Over the next 10 years, I expect many more industries to be disrupted by software, with new world-beating Silicon Valley companies doing the disruption in more cases than not.
There’s a phrase in Buddhism, ‘Beginner’s mind’. It’s wonderful to have a beginner’s mind.
By idolising those whom we honour, we do a disservice both to them and to ourselves…we fail to recognise that we could go and do likewise.
The key is to embrace disruption and change early. Don’t react to it decades later. You can’t fight innovation.
The most exciting phrase to hear in science, the one that heralds the most discoveries, is not ‘Eureka! I found it!’ but ‘that’s funny’.
Creativity is an input to innovation and change is the output from innovation.
A moment of disruption is where the conversation about disruption often begins, even though determining that moment is entirely hindsight.
True disruption means threatening your existing product line and your past investments. Breakthrough products disrupt current lines of businesses.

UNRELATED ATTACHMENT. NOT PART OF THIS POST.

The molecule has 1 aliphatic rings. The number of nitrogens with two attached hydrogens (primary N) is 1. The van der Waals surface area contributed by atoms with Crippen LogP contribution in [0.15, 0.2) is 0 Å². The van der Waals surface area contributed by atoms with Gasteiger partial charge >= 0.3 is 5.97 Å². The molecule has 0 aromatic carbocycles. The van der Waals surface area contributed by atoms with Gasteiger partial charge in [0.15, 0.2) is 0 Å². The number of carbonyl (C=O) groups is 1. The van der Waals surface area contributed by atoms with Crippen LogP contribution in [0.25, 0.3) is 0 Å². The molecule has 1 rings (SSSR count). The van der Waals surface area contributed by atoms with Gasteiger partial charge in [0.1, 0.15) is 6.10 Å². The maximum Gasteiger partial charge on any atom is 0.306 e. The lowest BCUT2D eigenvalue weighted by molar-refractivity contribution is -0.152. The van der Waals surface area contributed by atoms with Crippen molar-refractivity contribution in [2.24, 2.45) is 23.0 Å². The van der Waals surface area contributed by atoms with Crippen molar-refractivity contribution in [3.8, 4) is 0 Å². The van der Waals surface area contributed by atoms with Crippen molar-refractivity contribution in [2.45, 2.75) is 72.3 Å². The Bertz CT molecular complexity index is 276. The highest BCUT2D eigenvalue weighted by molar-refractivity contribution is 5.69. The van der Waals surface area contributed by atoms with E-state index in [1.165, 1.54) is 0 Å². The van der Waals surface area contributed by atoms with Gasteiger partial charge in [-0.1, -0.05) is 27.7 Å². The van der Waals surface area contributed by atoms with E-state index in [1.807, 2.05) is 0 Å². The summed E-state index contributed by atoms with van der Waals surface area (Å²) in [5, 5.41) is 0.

Great companies start because the founders want to change the world... not make a fast buck.
Disruptors don’t have to discover something new; they just have to discover a practical use for new discoveries.
Never before in history has innovation offered promise of so much to so many in so short a time.
Innovators need a heavy dose of faith. They need to trust their intuition that they are working on a big idea. That faith need not be blind.
Expertise is the enemy of innovation.
“If you want something new, you have to stop doing something old.”
“It would be a terrific innovation if you could get your mind to stretch a little further than the next wisecrack.”
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(This story appears in the 19 February, 2016 issue of Forbes India. To visit our Archives, click here.)